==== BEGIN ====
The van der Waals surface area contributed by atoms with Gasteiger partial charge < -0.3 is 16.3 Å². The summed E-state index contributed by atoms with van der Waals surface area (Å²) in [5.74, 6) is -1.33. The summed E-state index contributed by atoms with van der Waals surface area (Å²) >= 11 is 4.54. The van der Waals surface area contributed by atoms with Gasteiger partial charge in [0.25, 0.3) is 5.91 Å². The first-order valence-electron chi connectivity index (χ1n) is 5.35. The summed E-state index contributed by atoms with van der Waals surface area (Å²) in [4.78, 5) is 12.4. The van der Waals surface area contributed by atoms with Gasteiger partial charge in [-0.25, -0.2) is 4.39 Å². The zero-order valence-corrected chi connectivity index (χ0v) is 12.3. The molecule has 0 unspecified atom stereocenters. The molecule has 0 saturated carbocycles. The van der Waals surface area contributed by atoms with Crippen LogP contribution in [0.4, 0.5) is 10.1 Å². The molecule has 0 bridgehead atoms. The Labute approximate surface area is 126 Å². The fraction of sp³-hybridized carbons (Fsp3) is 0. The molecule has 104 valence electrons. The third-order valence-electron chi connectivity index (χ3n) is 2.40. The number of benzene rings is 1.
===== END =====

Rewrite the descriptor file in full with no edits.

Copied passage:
The van der Waals surface area contributed by atoms with Gasteiger partial charge < -0.3 is 16.3 Å². The summed E-state index contributed by atoms with van der Waals surface area (Å²) in [5.74, 6) is -1.33. The summed E-state index contributed by atoms with van der Waals surface area (Å²) >= 11 is 4.54. The van der Waals surface area contributed by atoms with Gasteiger partial charge in [0.25, 0.3) is 5.91 Å². The first-order valence-electron chi connectivity index (χ1n) is 5.35. The summed E-state index contributed by atoms with van der Waals surface area (Å²) in [4.78, 5) is 12.4. The van der Waals surface area contributed by atoms with Gasteiger partial charge in [-0.25, -0.2) is 4.39 Å². The zero-order valence-corrected chi connectivity index (χ0v) is 12.3. The molecule has 0 unspecified atom stereocenters. The molecule has 0 saturated carbocycles. The van der Waals surface area contributed by atoms with Crippen LogP contribution in [0.4, 0.5) is 10.1 Å². The molecule has 0 bridgehead atoms. The Labute approximate surface area is 126 Å². The fraction of sp³-hybridized carbons (Fsp3) is 0. The molecule has 104 valence electrons. The third-order valence-electron chi connectivity index (χ3n) is 2.40. The number of benzene rings is 1.